Buxton's September 2016 surge was initially attributed to a new leg kick at the start of his swing, but he has continued tinkering this year and has further simplified his mechanics while becoming more selective and making more consistent, harder contact. His hard hit percentage has risen from 25.3% before the All-Star break to 29.3% since, while his soft hit percentage has fallen from 22.4% to 11.0%.
While Buxton's overall offensive line (.249/.310/402/89 OPS+) hardly looks exceptional and is in fact one point of OPS+ below last year, he's cut his strikeout rate to 28.4% while boosting his walk rate to 7.8%—still not great, but a step in the right direction. Meanwhile, the rest of his game has taken off, bolstering his value considerably. He's 24-for-25 in stolen base attempts and is seven runs above average in Baseball-Reference's baserunning component of WAR, tied with Mookie Betts for the AL lead. His 23 Defensive Runs Saved is tops among centerfielders in either league, and his 4.3 WAR leads all Twins players.
Buxton hasn’t carried the Twins back into contention by himself. Among Twins hitters, shortstop Jorge Polanco has been the hottest this month, batting .387/.424/.720 with 17 extra-base hits, and Brian Dozier (.299/.400/.589 with nine homers), Rosario (.298/.333/.558 with seven homers) and Joe Mauer (.340/.396/.450) have been particularly productive as well. They've helped pick up the slack for Miguel Sano, the team leader in homers (28) and OPS+ (129) who's been out since August 19 due to a stress reaction in his left shin. He has yet to resume baseball activities and has no timetable for his return.
On the other side of the ball, a pitching staff whose 4.75 rotation ERA ranks 10th in the league and whose 4.56 bullpen ERA ranks 13th has been much better at both ends in August, with respective ERAs of 4.11 and 3.45. Staff ace Ervin Santana has delivered a 2.95 ERA and 3.38 FIP in six starts, while Kyle Gibson, who was lit for a 6.08 ERA in 18 starts through July, has pitched to a 3.90 ERA and 3.49 FIP in five starts. Somehow, 44-year-old scrapheap pickup Bartolo Colon has outpitched his peripherals, posting a 3.21 ERA in August despite a 5.89 FIP and 2.1 HR/9 in his five turns. Jose Berrios and most of the five (!) other starters the team has used this month have struggled, but the makeshift unit has nonetheless turned in nine quality starts in their last 13 games. In the bullpen, Matt Belisle has converted five out of six save chances since taking over from Kintzler, and rookie Trevor Hildenberger has pitched his way into setup duty while posting a 15/1 K/BB ratio in 12 1/3 August innings.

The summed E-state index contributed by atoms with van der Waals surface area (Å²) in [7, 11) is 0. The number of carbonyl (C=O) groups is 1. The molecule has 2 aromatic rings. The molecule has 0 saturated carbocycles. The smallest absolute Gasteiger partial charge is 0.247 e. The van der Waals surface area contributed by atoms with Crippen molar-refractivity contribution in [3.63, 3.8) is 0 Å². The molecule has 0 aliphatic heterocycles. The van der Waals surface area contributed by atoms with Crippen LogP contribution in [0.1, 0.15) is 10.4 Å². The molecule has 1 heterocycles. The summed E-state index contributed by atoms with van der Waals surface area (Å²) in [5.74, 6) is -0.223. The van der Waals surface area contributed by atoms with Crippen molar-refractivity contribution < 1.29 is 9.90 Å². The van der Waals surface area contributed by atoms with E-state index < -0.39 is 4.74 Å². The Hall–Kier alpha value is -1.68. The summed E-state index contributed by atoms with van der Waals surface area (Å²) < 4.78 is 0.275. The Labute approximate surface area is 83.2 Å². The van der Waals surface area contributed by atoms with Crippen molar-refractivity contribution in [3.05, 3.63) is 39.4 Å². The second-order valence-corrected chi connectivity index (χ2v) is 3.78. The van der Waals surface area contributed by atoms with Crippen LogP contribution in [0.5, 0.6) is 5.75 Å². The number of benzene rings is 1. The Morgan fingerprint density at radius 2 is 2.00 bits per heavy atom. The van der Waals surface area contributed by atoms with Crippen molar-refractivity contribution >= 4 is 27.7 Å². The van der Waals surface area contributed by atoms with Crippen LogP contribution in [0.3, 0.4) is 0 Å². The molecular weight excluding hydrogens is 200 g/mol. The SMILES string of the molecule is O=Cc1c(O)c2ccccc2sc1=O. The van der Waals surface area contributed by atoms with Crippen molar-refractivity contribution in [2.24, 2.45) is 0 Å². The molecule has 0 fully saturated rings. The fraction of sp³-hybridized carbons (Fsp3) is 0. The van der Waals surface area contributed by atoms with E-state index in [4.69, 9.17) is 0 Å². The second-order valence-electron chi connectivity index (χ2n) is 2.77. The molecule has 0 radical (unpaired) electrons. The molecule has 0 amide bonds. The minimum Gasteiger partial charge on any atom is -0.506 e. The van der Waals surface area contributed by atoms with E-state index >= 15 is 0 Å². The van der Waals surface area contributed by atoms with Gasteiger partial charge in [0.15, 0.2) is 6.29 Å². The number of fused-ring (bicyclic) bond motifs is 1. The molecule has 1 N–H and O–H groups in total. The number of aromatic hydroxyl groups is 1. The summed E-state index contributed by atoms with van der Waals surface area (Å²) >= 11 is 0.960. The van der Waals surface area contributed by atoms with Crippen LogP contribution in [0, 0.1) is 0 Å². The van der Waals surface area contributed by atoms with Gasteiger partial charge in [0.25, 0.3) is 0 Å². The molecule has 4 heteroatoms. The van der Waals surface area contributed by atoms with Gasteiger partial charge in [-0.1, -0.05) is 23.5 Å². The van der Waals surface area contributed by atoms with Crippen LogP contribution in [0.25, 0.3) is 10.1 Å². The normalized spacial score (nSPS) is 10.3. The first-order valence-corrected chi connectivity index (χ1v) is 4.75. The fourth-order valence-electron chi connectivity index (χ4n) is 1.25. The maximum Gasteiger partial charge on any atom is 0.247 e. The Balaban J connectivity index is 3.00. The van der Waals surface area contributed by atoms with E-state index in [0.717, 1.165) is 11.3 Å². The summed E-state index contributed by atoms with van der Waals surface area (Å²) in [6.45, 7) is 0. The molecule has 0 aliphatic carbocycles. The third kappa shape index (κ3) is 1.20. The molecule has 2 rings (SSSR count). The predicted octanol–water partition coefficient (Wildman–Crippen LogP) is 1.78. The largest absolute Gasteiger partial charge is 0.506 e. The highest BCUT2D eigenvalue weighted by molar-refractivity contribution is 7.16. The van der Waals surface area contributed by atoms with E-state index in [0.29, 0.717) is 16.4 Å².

Via the Baseball Prospectus Playoff Odds, which account for remaining schedule and projections for available players, the Twins now have a 40.0% chance of claiming a wild card spot, more than double the odds of any of the six other AL wild card contenders besides the Yankees (the Angels, at 19.6%, are next). That's mostly due to the continued softness of their schedule. The team's average opponent winning percentage of .477 (equivalent to a 62-68 record) is the AL's second lowest. At Target Field, where they're just 32–35, they play host to the Blue Jays, White Sox, Tigers, Royals and Padres, none of whom have winning records, while the only .500 or better teams they face on the road the rest of the way are the Indians and Yankees, who own a 2 1/2 game lead on them for the top wild card spot.
All of that suggests it's hardly out of the question for the Twins to return to the postseason for the first time since 2010. If they do, they'll make history, becoming the first team to make the playoffs in the year after losing at least 100 games. Like Buxton, the player at the center of their latest run, that will certainly be something to see.